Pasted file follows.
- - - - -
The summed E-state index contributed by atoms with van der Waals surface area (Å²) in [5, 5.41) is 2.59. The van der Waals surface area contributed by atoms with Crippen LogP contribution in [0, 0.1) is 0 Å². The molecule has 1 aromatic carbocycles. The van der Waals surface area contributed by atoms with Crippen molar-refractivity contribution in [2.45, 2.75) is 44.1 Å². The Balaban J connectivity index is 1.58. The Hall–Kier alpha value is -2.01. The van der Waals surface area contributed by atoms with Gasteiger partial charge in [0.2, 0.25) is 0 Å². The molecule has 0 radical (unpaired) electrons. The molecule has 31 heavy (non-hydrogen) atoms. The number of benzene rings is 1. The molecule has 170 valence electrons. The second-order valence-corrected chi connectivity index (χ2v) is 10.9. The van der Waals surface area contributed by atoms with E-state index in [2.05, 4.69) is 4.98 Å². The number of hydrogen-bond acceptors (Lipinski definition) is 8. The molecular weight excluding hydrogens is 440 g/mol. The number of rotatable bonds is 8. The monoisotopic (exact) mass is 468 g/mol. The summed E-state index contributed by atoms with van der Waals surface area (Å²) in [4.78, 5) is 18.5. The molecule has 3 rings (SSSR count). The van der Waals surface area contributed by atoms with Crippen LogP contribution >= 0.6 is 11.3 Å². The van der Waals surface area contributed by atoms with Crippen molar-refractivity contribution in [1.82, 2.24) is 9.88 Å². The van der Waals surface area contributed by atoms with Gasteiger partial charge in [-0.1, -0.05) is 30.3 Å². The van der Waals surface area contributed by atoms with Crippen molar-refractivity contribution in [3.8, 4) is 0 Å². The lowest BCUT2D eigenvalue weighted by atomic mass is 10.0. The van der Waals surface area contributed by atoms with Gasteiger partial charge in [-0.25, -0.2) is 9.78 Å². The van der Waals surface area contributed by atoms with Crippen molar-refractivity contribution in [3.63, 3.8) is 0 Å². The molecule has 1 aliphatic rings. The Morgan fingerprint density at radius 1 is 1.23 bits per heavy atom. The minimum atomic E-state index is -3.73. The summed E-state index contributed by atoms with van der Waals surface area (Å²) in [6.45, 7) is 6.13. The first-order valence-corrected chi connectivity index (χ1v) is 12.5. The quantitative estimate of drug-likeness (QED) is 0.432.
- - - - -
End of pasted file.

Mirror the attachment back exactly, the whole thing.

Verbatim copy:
The summed E-state index contributed by atoms with van der Waals surface area (Å²) in [5, 5.41) is 2.59. The van der Waals surface area contributed by atoms with Crippen LogP contribution in [0, 0.1) is 0 Å². The molecule has 1 aromatic carbocycles. The van der Waals surface area contributed by atoms with Crippen molar-refractivity contribution in [2.45, 2.75) is 44.1 Å². The Balaban J connectivity index is 1.58. The Hall–Kier alpha value is -2.01. The van der Waals surface area contributed by atoms with Gasteiger partial charge in [0.2, 0.25) is 0 Å². The molecule has 0 radical (unpaired) electrons. The molecule has 31 heavy (non-hydrogen) atoms. The number of benzene rings is 1. The molecule has 170 valence electrons. The second-order valence-corrected chi connectivity index (χ2v) is 10.9. The van der Waals surface area contributed by atoms with E-state index in [2.05, 4.69) is 4.98 Å². The number of hydrogen-bond acceptors (Lipinski definition) is 8. The molecular weight excluding hydrogens is 440 g/mol. The number of rotatable bonds is 8. The monoisotopic (exact) mass is 468 g/mol. The summed E-state index contributed by atoms with van der Waals surface area (Å²) in [4.78, 5) is 18.5. The molecule has 3 rings (SSSR count). The van der Waals surface area contributed by atoms with Crippen LogP contribution >= 0.6 is 11.3 Å². The van der Waals surface area contributed by atoms with Crippen molar-refractivity contribution in [1.82, 2.24) is 9.88 Å². The van der Waals surface area contributed by atoms with Gasteiger partial charge in [-0.1, -0.05) is 30.3 Å². The van der Waals surface area contributed by atoms with Crippen molar-refractivity contribution in [3.8, 4) is 0 Å². The lowest BCUT2D eigenvalue weighted by atomic mass is 10.0. The van der Waals surface area contributed by atoms with Gasteiger partial charge in [-0.25, -0.2) is 9.78 Å². The van der Waals surface area contributed by atoms with Crippen molar-refractivity contribution in [3.63, 3.8) is 0 Å². The molecule has 1 aliphatic rings. The Morgan fingerprint density at radius 1 is 1.23 bits per heavy atom. The minimum atomic E-state index is -3.73. The summed E-state index contributed by atoms with van der Waals surface area (Å²) in [6.45, 7) is 6.13. The first-order valence-corrected chi connectivity index (χ1v) is 12.5. The quantitative estimate of drug-likeness (QED) is 0.432.